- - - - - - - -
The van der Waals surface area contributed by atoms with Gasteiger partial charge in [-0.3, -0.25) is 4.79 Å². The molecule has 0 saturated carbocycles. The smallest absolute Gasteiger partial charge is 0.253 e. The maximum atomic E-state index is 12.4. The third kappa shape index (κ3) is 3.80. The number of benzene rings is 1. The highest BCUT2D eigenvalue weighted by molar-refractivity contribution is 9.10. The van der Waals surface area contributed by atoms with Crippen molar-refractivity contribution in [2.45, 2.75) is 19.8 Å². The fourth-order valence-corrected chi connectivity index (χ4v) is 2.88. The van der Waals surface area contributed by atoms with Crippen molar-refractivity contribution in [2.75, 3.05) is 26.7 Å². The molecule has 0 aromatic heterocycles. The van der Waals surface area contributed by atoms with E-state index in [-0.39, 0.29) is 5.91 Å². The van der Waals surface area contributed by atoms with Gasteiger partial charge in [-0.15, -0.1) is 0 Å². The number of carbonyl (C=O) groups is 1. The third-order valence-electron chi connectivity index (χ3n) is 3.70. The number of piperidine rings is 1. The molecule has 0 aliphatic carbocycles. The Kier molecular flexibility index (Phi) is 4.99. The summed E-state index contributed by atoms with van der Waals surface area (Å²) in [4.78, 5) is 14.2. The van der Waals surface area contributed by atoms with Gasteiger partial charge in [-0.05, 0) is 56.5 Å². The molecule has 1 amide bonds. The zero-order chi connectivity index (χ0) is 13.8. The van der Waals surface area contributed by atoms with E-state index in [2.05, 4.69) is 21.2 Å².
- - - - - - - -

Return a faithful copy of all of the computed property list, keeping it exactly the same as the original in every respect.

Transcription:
The van der Waals surface area contributed by atoms with Gasteiger partial charge in [-0.3, -0.25) is 4.79 Å². The molecule has 0 saturated carbocycles. The smallest absolute Gasteiger partial charge is 0.253 e. The maximum atomic E-state index is 12.4. The third kappa shape index (κ3) is 3.80. The number of benzene rings is 1. The highest BCUT2D eigenvalue weighted by molar-refractivity contribution is 9.10. The van der Waals surface area contributed by atoms with Crippen molar-refractivity contribution in [2.45, 2.75) is 19.8 Å². The fourth-order valence-corrected chi connectivity index (χ4v) is 2.88. The van der Waals surface area contributed by atoms with Crippen molar-refractivity contribution in [2.75, 3.05) is 26.7 Å². The molecule has 0 aromatic heterocycles. The van der Waals surface area contributed by atoms with E-state index in [-0.39, 0.29) is 5.91 Å². The van der Waals surface area contributed by atoms with Gasteiger partial charge in [-0.15, -0.1) is 0 Å². The number of carbonyl (C=O) groups is 1. The third-order valence-electron chi connectivity index (χ3n) is 3.70. The number of piperidine rings is 1. The molecule has 0 aliphatic carbocycles. The Kier molecular flexibility index (Phi) is 4.99. The summed E-state index contributed by atoms with van der Waals surface area (Å²) in [4.78, 5) is 14.2. The van der Waals surface area contributed by atoms with Gasteiger partial charge in [-0.05, 0) is 56.5 Å². The molecule has 1 amide bonds. The zero-order chi connectivity index (χ0) is 13.8. The van der Waals surface area contributed by atoms with E-state index in [2.05, 4.69) is 21.2 Å².